The case for opening the border between U.S., Mexico

Special to The Times

An important fact of contemporary American life is the intimate connection between the United States and Mexico. Millions of Mexicans live here; more come every decade. The United States depends on the labor of people from Mexico, whether they are part of assimilated families who have been here for generations, legal immigrants with proper papers or men and women who have jumped the border by the hundreds of thousands every year, drawn by the prospect of work not available at home, a better life and family ties.

Three new books, each in their way, contribute to a better understanding of this dynamic and of what the border is. “Hard Line” by Ken Ellingwood, a Los Angeles Times border correspondent from 1998 to 2002 and now based in Jerusalem, tells stories, some frightful, including an account of 14 Mexican workers who, with little water, died in the blazing heat in May 2001 as they crossed the border into Arizona’s southern desert.

Mark Cameron Edberg’s “El Narcotraficante” looks at “corridos,” Mexican folk songs that comment on the news of the day and tell tales of that other cross-border traffic, narcotics. Edberg’s style is academic, still his subject is engaging and the George Washington University associate professor provides English and Spanish texts. To get the full effect, though, it’s useful to hear them sung.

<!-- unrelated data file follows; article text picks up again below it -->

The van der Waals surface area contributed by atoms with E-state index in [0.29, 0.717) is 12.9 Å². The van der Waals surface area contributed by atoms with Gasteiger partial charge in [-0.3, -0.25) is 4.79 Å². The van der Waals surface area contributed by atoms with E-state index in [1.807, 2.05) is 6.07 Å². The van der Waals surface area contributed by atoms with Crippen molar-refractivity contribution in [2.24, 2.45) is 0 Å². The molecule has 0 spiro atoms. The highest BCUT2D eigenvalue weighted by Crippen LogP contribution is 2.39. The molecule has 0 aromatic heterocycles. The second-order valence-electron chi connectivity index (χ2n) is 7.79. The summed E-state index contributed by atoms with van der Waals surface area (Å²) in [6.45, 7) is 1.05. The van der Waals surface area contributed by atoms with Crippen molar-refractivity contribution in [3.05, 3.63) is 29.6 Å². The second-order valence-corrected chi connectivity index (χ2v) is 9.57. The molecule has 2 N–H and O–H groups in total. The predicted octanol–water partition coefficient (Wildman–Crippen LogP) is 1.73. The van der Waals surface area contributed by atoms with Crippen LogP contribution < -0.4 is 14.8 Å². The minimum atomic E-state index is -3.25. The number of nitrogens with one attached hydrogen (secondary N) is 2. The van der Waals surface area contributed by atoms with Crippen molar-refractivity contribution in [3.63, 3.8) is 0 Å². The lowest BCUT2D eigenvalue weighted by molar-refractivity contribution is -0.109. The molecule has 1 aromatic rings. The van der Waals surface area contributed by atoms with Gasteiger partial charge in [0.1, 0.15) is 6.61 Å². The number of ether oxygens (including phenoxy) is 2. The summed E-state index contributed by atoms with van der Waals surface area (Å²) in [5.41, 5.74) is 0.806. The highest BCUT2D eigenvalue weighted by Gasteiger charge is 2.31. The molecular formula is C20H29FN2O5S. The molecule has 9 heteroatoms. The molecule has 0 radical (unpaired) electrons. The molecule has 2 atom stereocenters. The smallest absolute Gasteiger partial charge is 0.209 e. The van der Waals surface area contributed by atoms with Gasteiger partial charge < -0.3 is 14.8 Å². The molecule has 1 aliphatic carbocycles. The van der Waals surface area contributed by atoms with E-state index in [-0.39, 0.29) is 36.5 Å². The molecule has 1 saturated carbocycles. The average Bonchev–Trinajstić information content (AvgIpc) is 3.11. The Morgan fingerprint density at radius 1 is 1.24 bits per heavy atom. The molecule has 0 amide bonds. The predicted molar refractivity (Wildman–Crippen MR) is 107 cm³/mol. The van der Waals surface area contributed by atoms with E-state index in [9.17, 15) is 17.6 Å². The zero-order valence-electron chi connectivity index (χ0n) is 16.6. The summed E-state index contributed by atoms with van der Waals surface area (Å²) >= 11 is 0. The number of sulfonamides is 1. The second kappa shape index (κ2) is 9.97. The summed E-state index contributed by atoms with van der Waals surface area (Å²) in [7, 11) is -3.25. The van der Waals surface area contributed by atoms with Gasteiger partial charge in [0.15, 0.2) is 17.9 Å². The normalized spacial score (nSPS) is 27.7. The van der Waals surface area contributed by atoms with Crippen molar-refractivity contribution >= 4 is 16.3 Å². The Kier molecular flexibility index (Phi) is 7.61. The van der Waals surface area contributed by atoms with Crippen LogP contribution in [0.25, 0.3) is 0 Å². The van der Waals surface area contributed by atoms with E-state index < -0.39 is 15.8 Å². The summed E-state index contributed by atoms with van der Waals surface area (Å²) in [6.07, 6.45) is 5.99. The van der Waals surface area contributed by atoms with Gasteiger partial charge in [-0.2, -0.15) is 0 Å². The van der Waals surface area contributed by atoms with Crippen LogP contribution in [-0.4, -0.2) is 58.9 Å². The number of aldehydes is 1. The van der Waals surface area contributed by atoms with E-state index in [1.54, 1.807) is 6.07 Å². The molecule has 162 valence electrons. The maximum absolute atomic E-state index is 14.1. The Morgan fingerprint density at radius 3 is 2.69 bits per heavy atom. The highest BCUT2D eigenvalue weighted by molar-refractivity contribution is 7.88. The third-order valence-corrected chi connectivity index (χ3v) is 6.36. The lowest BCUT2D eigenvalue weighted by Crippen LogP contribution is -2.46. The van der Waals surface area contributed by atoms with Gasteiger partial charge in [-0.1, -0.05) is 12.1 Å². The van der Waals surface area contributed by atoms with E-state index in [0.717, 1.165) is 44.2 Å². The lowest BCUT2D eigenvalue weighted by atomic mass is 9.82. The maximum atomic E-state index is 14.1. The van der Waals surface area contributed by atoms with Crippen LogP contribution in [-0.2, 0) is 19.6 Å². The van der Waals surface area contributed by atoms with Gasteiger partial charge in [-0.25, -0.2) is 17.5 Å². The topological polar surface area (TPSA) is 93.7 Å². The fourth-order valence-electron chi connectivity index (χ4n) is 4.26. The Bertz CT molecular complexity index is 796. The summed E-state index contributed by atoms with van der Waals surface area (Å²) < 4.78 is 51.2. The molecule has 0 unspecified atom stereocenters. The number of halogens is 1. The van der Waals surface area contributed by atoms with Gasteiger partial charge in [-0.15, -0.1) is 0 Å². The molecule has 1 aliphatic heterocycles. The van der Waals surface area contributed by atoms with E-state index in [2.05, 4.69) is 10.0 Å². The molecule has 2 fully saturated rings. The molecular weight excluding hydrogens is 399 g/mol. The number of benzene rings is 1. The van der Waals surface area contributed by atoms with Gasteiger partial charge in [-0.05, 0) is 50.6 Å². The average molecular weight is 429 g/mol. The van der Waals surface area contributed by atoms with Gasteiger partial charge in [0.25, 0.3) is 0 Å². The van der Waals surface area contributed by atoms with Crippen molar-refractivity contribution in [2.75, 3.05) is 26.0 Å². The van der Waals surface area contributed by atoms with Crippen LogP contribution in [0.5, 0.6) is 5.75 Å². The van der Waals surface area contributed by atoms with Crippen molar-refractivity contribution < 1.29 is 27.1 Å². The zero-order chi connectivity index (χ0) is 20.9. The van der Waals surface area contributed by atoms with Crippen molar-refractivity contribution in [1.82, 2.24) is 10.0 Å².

In “Wetback Nation,” former NBC News correspondent Peter Laufer describes the realities of cross-border migration. But he goes beyond Ellingwood’s compassionate exposition to advocate opening the border to Mexicans who want to work here, citing the futility of current policies. His arguments:

* “Further enforcement along the border? Unworkable. Neither the funds nor the national desire exists for such an attempted solution.”

* “Create an autonomous zone, an independent political entity along the border? Politically impossible for both the United States and Mexico ...”

* “Militarize the border and create a two-thousand mile Berlin Wall? Politically impossible.... Besides, it wouldn’t work.”

Allowing “the free passage of Mexicans who wish to come north is the only reasonable and long-term solution,” Laufer writes. “Open the border to the people who are coming no matter what we do -- people we want and need, no matter how much we may say otherwise.”

After these workers can move back and forth freely, he argues, border authorities can concentrate on keeping out “the bad guys” who move among them. The millions of illegal immigrants from Mexico who live among us will no longer be “wanted criminals,” he writes, but wanted and invited guests who in return will “likely be willing and active participants in helping keep those who endanger the United States out of the country.”


We can act or be overwhelmed by events, Laufer concludes. “Now or later,” he predicts, “the artificial line separating Mexico from the United States (and Mexico’s former lands) will disappear.”